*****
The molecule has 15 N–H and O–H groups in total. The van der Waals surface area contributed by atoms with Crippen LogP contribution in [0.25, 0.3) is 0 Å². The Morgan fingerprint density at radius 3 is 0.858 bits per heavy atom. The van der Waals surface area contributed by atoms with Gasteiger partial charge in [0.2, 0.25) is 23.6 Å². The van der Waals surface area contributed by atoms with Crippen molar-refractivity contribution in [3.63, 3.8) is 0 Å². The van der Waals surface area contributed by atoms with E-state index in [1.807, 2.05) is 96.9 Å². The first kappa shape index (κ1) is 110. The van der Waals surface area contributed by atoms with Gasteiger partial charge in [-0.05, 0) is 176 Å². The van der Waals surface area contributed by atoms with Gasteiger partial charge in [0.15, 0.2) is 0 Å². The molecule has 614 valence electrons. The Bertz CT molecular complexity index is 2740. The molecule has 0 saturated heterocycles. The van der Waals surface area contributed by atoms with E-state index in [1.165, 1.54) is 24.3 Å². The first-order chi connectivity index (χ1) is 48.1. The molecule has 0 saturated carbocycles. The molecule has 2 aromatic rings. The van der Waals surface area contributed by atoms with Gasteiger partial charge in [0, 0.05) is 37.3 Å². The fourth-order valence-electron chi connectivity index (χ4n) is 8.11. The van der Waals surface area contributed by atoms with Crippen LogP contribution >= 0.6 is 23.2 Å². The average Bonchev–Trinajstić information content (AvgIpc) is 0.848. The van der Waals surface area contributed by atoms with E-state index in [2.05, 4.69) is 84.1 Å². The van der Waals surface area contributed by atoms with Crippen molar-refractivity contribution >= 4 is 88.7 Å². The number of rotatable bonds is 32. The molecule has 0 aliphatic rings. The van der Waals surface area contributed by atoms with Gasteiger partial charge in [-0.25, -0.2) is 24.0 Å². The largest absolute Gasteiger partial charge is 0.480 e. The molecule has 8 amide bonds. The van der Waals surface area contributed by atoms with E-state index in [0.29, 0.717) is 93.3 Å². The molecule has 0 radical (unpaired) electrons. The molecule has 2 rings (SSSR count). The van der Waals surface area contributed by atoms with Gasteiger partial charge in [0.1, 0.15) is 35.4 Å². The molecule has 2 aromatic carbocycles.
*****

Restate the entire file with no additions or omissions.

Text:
The molecule has 15 N–H and O–H groups in total. The van der Waals surface area contributed by atoms with Crippen LogP contribution in [0.25, 0.3) is 0 Å². The Morgan fingerprint density at radius 3 is 0.858 bits per heavy atom. The van der Waals surface area contributed by atoms with Gasteiger partial charge in [0.2, 0.25) is 23.6 Å². The van der Waals surface area contributed by atoms with Crippen molar-refractivity contribution in [3.63, 3.8) is 0 Å². The van der Waals surface area contributed by atoms with E-state index in [1.807, 2.05) is 96.9 Å². The first kappa shape index (κ1) is 110. The van der Waals surface area contributed by atoms with Gasteiger partial charge in [-0.05, 0) is 176 Å². The van der Waals surface area contributed by atoms with Gasteiger partial charge in [0.15, 0.2) is 0 Å². The molecule has 614 valence electrons. The Bertz CT molecular complexity index is 2740. The molecule has 0 saturated heterocycles. The van der Waals surface area contributed by atoms with E-state index in [1.165, 1.54) is 24.3 Å². The first-order chi connectivity index (χ1) is 48.1. The molecule has 0 saturated carbocycles. The molecule has 2 aromatic rings. The van der Waals surface area contributed by atoms with Gasteiger partial charge in [0, 0.05) is 37.3 Å². The fourth-order valence-electron chi connectivity index (χ4n) is 8.11. The van der Waals surface area contributed by atoms with Crippen LogP contribution >= 0.6 is 23.2 Å². The average Bonchev–Trinajstić information content (AvgIpc) is 0.848. The van der Waals surface area contributed by atoms with E-state index in [2.05, 4.69) is 84.1 Å². The van der Waals surface area contributed by atoms with Crippen molar-refractivity contribution >= 4 is 88.7 Å². The number of rotatable bonds is 32. The molecule has 0 aliphatic rings. The van der Waals surface area contributed by atoms with Gasteiger partial charge in [-0.25, -0.2) is 24.0 Å². The largest absolute Gasteiger partial charge is 0.480 e. The molecule has 8 amide bonds. The van der Waals surface area contributed by atoms with E-state index in [0.29, 0.717) is 93.3 Å². The molecule has 0 radical (unpaired) electrons. The molecule has 2 rings (SSSR count). The van der Waals surface area contributed by atoms with Gasteiger partial charge in [0.1, 0.15) is 35.4 Å². The molecule has 2 aromatic carbocycles.